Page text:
October 12, 2020

Flu vaccines are important, but so is keeping other vaccinations updated

Note to journalists: A high-res photo of Libby Richards and a high-res photo of a Purdue student receiving a flu shot are available in a Google Drive. Richards is available for phone or web-based video interviews. Please contact Matthew Oates at oatesw@purdue.edu for information. Journalists visiting campus should follow visitor health guidelines.

WEST LAFAYETTE, Ind. — With many employers requiring proof of flu vaccination this year, a Purdue University nursing expert is encouraging people to use this opportunity to review the status of other key vaccinations that might need updated.

Libby Richards, an associate professor of nursing who specializes in public health at Purdue’s School of Nursing in the College of Health and Human Sciences, says it’s important to keep vaccinations up-to-date because immunity can decrease as people age.

“Getting a flu vaccine isn’t just about individual health, it’s about family and community health,” Richards says. “High rates of flu vaccination reduce the chance the virus can spread and protects those who are unable to be vaccinated, such as babies less than 6 months old. Getting the flu shot is the best prevention strategy because we can’t predict how people will react if they get sick.”

The flu vaccine is just one of many vaccines that help fight off infections and viruses in not just you, but others.

richards-flu Libby Richards, associate professor of nursing in Purdue’s College of Health and Human Sciences (Purdue University photo/Rebecca McElhoe)

“Vaccinations aren’t just for kids – adults need them, too,” Richards says. “They are one of the most important tools we have in public health, and keeping vaccines up-to-date is vital for personal and community protection. Many people have let annual wellness visits lapse during the COVID-19 pandemic, which places us at risk for more disease outbreaks that would normally be under control due to proper vaccination.”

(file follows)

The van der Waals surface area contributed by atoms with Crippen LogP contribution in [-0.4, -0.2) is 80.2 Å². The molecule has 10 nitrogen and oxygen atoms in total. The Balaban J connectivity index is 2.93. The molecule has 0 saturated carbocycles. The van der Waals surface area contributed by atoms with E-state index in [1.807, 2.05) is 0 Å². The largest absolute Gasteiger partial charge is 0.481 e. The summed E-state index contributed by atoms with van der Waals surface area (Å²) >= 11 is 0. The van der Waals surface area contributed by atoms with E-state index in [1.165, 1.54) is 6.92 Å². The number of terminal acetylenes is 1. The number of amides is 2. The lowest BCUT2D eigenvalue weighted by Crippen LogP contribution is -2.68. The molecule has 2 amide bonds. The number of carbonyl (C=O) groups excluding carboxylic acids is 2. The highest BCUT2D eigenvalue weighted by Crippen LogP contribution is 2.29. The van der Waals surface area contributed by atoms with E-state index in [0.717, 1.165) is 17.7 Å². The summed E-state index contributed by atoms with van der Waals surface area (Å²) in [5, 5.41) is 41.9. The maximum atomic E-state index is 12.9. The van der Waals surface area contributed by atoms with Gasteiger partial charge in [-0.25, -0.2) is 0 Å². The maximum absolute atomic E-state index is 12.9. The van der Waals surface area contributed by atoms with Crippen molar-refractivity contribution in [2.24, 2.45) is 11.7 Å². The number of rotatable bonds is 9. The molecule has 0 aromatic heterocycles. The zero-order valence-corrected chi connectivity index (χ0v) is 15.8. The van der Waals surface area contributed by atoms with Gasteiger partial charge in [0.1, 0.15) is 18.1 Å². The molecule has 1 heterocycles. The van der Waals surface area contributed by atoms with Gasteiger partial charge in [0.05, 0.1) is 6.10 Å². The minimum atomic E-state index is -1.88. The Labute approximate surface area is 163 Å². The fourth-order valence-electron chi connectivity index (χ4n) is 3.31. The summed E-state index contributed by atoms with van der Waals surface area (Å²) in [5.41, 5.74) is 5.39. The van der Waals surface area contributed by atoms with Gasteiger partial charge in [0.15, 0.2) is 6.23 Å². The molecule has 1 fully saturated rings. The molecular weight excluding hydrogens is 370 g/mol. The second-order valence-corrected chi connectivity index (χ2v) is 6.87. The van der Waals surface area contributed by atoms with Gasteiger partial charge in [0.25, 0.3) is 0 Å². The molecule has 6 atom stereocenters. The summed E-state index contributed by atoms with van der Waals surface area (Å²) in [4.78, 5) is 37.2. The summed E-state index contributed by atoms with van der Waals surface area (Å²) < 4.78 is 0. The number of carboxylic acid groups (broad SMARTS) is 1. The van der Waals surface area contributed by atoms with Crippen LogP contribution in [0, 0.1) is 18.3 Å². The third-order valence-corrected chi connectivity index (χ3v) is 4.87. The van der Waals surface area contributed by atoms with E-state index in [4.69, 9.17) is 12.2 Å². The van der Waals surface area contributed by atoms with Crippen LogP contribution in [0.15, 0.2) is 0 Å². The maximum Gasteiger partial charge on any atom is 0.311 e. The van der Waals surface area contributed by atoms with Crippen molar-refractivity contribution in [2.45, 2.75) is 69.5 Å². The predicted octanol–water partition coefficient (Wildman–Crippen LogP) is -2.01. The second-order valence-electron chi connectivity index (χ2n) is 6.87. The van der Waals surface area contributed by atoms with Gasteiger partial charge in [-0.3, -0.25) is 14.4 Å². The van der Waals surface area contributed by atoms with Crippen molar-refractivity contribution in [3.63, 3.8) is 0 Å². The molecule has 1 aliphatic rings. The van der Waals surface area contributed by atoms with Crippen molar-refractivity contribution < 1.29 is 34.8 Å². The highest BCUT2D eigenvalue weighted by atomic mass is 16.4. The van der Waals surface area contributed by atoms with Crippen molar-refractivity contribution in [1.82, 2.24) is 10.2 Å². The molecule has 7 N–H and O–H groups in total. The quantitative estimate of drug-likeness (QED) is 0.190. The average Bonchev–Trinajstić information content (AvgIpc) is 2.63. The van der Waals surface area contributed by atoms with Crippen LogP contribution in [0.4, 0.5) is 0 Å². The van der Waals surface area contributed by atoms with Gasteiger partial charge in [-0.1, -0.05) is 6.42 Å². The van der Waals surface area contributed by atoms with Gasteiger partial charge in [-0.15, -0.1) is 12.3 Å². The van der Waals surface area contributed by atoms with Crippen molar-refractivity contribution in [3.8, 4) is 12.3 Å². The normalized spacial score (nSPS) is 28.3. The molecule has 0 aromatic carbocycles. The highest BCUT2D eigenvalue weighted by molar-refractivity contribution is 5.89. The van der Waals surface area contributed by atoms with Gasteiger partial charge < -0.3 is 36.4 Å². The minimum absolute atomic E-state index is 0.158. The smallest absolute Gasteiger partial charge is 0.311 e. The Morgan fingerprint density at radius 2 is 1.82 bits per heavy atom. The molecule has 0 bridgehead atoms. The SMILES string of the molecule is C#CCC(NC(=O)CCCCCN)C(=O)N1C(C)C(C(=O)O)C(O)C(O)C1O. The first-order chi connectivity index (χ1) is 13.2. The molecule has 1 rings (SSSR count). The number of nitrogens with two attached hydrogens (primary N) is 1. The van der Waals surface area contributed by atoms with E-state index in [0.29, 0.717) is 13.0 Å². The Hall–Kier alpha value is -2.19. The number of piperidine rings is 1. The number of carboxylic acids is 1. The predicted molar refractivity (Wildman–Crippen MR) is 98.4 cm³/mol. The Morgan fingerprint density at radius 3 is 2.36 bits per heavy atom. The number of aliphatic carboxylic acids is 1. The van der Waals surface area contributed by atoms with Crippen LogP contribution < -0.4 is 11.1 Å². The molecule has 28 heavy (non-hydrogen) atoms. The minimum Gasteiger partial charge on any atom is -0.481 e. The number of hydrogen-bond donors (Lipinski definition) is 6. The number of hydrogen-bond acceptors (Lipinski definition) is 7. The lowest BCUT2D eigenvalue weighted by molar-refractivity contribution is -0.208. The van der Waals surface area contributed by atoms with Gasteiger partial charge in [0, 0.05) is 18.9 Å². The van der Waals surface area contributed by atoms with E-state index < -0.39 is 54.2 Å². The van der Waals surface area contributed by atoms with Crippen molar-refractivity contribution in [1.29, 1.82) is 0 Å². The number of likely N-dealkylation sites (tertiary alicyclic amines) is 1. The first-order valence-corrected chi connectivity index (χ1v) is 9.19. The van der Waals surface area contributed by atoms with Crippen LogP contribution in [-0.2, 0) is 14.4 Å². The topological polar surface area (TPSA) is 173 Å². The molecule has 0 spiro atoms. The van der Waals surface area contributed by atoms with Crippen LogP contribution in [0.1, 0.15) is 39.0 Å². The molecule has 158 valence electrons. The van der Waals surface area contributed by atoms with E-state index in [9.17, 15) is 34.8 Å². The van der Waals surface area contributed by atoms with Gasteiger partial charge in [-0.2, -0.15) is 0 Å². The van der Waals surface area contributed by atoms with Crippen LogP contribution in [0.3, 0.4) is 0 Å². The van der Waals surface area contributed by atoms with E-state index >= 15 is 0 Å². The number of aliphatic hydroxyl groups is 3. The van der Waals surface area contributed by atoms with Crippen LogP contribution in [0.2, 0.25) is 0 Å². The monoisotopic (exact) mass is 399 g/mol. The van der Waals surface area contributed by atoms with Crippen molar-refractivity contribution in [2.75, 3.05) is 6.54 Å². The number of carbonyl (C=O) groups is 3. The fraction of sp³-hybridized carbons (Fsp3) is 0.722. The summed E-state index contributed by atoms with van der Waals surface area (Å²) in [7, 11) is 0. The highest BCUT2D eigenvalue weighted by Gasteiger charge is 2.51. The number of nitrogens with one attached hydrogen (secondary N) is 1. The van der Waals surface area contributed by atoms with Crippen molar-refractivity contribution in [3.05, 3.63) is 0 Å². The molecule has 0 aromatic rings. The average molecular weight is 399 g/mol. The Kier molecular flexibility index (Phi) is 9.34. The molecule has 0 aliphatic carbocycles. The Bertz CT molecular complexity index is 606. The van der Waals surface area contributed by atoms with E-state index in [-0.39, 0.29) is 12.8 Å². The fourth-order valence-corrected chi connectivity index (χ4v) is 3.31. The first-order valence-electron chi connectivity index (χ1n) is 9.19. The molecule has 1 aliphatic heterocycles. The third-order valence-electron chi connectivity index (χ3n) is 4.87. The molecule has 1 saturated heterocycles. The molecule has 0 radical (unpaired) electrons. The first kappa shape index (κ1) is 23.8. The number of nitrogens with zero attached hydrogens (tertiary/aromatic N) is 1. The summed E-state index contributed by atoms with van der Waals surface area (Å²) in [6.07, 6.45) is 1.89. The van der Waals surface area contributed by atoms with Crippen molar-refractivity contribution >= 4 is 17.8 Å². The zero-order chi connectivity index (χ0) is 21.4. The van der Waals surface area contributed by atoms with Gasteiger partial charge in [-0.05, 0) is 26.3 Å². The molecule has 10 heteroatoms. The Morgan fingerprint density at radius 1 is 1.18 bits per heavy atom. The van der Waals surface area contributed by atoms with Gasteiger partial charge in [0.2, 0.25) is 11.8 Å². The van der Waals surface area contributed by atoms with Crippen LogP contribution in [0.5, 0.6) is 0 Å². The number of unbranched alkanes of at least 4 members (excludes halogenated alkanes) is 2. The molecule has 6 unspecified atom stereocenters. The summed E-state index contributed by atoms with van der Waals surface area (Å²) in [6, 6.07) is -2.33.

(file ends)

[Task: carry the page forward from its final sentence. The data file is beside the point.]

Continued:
Recommended vaccinations depend on one’s age and past medical history. Adults 65 and older should get one dose of the Pneumoccoal vaccine (pneumonia). Adults 50 and older should get two doses of the shingles vaccine. Tdap (tetanus, diphtheria and pertussis) and Hepatitis B vaccines are also encouraged, Richards says. The Centers for Disease Control and Prevention has a vaccine self-assessment tool to help people figure out the correct vaccination and timing.

Richards says if you are uncertain of visiting a health care provider for wellness visits and vaccinations during the COVID-19 pandemic, call ahead and learn about the providers’ safety requirements, such as masking, hand sanitizing or new check-in procedures.

About Purdue University

Purdue University is a top public research institution developing practical solutions to today’s toughest challenges. Ranked the No. 5 Most Innovative University in the United States by U.S. News & World Report, Purdue delivers world-changing research and out-of-this-world discovery. Committed to hands-on and online, real-world learning, Purdue offers a transformative education to all. Committed to affordability and accessibility, Purdue has frozen tuition and most fees at 2012-13 levels, enabling more students than ever to graduate debt-free. See how Purdue never stops in the persistent pursuit of the next giant leap at https://purdue.edu/.

Writer, Media contact: Matthew Oates, 765-586-7496 (cell), oatesw@purdue.edu, @mo_oates

Source: Libby Richards, earichar@purdue.edu, @LibbyAnnR1

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Related releases/links:

If you have any signs or symptoms of flu, stay home

You can’t get the flu from a flu shot

It’s time to roll up your sleeve and get a flu shot

The Conversation: Getting a flu shot this year is more important than ever because of COVID-19

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